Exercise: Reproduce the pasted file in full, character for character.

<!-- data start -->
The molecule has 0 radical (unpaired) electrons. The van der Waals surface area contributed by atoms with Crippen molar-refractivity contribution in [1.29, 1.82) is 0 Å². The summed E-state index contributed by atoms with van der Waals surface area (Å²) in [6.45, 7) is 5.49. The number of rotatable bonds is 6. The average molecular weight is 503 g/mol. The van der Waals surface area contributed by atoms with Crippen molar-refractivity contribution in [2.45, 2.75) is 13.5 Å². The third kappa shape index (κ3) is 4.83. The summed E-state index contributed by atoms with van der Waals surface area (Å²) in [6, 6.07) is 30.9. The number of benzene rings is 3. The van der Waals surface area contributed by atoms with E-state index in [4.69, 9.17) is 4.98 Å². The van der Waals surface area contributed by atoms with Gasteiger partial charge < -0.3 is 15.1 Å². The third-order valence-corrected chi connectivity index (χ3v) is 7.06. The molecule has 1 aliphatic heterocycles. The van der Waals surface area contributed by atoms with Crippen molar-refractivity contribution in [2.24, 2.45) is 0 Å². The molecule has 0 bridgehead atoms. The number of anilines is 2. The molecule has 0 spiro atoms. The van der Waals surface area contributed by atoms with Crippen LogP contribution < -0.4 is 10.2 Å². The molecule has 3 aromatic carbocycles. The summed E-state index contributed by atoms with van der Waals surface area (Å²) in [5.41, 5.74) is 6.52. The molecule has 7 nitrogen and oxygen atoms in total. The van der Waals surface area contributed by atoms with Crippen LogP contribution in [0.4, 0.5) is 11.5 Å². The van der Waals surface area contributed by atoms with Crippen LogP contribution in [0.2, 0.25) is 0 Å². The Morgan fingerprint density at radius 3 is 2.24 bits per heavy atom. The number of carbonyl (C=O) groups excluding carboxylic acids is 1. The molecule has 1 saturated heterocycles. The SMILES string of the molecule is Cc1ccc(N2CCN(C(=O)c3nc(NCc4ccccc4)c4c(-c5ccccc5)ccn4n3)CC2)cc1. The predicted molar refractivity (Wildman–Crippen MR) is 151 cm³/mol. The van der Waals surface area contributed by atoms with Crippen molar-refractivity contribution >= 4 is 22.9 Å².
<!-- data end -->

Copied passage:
The molecule has 0 radical (unpaired) electrons. The van der Waals surface area contributed by atoms with Crippen molar-refractivity contribution in [1.29, 1.82) is 0 Å². The summed E-state index contributed by atoms with van der Waals surface area (Å²) in [6.45, 7) is 5.49. The number of rotatable bonds is 6. The average molecular weight is 503 g/mol. The van der Waals surface area contributed by atoms with Crippen molar-refractivity contribution in [2.45, 2.75) is 13.5 Å². The third kappa shape index (κ3) is 4.83. The summed E-state index contributed by atoms with van der Waals surface area (Å²) in [6, 6.07) is 30.9. The number of benzene rings is 3. The van der Waals surface area contributed by atoms with E-state index in [4.69, 9.17) is 4.98 Å². The van der Waals surface area contributed by atoms with Gasteiger partial charge < -0.3 is 15.1 Å². The third-order valence-corrected chi connectivity index (χ3v) is 7.06. The molecule has 1 aliphatic heterocycles. The van der Waals surface area contributed by atoms with Crippen molar-refractivity contribution in [2.24, 2.45) is 0 Å². The molecule has 0 bridgehead atoms. The number of anilines is 2. The molecule has 0 spiro atoms. The van der Waals surface area contributed by atoms with Crippen LogP contribution < -0.4 is 10.2 Å². The molecule has 3 aromatic carbocycles. The summed E-state index contributed by atoms with van der Waals surface area (Å²) in [5.41, 5.74) is 6.52. The molecule has 7 nitrogen and oxygen atoms in total. The van der Waals surface area contributed by atoms with Crippen LogP contribution in [0.4, 0.5) is 11.5 Å². The van der Waals surface area contributed by atoms with Crippen LogP contribution in [0.2, 0.25) is 0 Å². The Morgan fingerprint density at radius 3 is 2.24 bits per heavy atom. The number of carbonyl (C=O) groups excluding carboxylic acids is 1. The molecule has 1 saturated heterocycles. The SMILES string of the molecule is Cc1ccc(N2CCN(C(=O)c3nc(NCc4ccccc4)c4c(-c5ccccc5)ccn4n3)CC2)cc1. The predicted molar refractivity (Wildman–Crippen MR) is 151 cm³/mol. The van der Waals surface area contributed by atoms with Crippen molar-refractivity contribution >= 4 is 22.9 Å².